From “Navigable Waters” to “Constitutional Waters”: The Future of Federal Wetlands Regulation
Wetlands regulation in the United States has a tumultuous history. The early European settlers viewed wetlands as obstacles to development, and they drained and filled wetlands and swamps at an astounding rate, often with government support, straight through the middle of the twentieth century. As evidence of the ecological significance of wetlands emerged over the last several decades, programs to protect and restore wetlands became prominent. Most notable among these is the permitting program under section 404 of the Clean Water Act. That provision prohibits dredging or filling of “navigable waters, ” defined by law to mean “waters of the United States.” Since 1975, the United States Army Corps of Engineers (the Corps), which is primarily responsible for the section 404 permitting program, has construed “navigable waters” expansively to encompass most wetlands that could affect interstate commerce. In three decisions over the course of twenty years, the Supreme Court has expressed increasing skepticism that the phrase “navigable waters” supports the Corps’ broad claim of regulatory authority. In its most recent decision, United States v. Rapanos, 126 S.Ct. 2208 (2006), a majority of the Court found that the phrase “navigable waters” encompassed only those waters that met the traditional test for navigability.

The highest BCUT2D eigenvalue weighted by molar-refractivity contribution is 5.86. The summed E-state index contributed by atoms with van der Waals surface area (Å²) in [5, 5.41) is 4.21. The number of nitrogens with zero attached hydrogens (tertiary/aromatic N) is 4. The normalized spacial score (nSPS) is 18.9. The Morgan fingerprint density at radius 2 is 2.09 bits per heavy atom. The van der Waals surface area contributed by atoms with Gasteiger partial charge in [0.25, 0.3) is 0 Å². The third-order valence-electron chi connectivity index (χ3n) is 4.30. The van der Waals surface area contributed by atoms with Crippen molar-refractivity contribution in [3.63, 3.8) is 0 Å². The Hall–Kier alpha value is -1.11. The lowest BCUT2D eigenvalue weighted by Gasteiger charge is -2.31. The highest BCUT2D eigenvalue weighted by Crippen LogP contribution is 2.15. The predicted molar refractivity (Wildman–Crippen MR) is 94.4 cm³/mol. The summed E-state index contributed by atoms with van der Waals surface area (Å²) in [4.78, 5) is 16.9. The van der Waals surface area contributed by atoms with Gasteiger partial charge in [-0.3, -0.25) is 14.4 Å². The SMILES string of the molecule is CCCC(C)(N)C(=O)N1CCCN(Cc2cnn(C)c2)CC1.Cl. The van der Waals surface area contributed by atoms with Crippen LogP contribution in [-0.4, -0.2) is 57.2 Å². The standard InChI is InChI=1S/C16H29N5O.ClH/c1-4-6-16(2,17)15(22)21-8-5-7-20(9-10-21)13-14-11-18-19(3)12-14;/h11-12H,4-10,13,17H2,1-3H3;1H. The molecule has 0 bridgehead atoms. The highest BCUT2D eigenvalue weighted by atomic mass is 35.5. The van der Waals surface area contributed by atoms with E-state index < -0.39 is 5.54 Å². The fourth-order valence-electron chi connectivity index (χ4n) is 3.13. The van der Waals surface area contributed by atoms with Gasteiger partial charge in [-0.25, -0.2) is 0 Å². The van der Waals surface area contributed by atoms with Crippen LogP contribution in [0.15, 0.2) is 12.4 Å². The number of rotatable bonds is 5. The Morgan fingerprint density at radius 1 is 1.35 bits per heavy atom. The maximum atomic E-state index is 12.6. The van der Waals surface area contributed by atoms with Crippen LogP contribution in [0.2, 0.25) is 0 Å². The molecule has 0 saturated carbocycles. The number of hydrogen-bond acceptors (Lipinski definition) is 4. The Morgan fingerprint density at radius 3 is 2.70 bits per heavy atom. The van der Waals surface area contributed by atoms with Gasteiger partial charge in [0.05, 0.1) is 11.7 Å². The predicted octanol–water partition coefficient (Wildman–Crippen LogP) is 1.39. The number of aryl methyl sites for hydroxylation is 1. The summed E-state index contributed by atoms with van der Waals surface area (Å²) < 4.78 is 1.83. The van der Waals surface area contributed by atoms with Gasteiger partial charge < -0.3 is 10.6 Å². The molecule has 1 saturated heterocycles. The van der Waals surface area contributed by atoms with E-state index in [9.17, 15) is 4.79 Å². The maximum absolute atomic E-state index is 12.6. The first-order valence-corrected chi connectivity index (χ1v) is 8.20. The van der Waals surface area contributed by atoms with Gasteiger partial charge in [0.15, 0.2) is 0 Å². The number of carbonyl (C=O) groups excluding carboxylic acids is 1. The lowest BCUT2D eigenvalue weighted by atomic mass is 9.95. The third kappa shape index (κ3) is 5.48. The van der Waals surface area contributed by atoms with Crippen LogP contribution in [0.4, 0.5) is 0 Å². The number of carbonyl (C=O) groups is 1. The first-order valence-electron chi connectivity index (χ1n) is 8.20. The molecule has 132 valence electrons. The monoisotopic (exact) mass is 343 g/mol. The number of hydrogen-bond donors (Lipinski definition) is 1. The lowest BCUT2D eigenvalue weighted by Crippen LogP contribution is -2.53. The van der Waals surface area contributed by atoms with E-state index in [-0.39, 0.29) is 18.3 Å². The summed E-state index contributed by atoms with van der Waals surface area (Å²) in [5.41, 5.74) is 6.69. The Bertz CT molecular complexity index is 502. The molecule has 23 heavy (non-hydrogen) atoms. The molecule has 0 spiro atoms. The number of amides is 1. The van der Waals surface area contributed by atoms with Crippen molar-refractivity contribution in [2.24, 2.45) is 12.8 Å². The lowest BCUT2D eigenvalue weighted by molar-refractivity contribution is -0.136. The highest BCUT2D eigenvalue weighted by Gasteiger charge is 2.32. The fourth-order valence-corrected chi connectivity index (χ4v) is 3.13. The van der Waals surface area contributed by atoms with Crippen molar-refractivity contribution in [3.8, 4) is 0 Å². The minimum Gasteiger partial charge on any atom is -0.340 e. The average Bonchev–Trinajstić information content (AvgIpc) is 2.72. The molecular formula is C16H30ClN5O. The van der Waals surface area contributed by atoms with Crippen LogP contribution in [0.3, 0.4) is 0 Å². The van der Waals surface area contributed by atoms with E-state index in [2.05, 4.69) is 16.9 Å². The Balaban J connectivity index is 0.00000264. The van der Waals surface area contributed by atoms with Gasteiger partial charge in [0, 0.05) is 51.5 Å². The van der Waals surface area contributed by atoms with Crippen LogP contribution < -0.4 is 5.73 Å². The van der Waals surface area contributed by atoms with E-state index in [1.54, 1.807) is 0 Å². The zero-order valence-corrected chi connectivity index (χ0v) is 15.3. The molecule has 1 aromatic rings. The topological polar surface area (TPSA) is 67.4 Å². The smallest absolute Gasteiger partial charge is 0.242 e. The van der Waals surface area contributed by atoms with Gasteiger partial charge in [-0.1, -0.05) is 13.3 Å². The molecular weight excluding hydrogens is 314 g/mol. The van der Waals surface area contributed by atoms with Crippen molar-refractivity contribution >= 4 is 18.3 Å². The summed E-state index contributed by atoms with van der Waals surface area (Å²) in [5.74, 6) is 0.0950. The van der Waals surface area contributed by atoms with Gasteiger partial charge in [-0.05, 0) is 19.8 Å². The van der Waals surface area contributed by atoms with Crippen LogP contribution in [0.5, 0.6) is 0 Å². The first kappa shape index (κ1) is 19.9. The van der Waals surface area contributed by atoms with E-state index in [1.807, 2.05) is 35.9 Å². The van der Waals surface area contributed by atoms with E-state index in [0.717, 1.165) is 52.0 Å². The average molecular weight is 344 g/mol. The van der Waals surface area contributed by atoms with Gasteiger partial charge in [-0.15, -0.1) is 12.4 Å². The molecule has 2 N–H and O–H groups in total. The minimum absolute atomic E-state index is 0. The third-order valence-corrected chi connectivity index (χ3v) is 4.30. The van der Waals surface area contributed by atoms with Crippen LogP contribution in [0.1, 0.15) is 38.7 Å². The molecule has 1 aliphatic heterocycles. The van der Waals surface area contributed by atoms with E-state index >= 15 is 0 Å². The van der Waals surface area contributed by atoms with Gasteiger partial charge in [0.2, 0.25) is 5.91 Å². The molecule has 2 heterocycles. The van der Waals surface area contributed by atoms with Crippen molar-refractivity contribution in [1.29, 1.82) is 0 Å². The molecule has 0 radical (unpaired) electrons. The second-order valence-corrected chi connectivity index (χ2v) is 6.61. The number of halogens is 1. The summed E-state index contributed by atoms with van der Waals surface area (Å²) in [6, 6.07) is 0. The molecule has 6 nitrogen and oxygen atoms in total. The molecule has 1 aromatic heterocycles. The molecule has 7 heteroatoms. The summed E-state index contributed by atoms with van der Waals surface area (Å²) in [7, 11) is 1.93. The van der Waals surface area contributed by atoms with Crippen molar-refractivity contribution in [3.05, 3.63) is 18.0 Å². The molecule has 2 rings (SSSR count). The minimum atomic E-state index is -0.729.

This Article considers the state of federal wetlands regulation after Rapanos. It begins by describing the significant role that wetlands play in the ecological health of the planet, and the impracticality of setting standards to protect those wetlands at the state or local level. It then examines the history of wetlands regulation, focusing in particular on the Clean Water Act, and the problems encountered with regulating wetlands by federal agencies and in the courts. The Article concludes with recommendations for improving the section 404 program. While the Corps can and perhaps should adopt rules to clarify the law, the time is long overdue for Congress to amend the Clean Water Act to clarify the scope of federal authority over wetlands. In doing so, Congress should affirm its original intent to establish a comprehensive federal program for wetlands regulation under the Clean Water Act. This can best be accomplished by abandoning the ill-fated use of the phrase “navigable waters” and substituting a new phrase such as “constitutional waters,” which will clearly convey Congress’s intent to encompass all waters that are subject to federal jurisdiction under the constitution.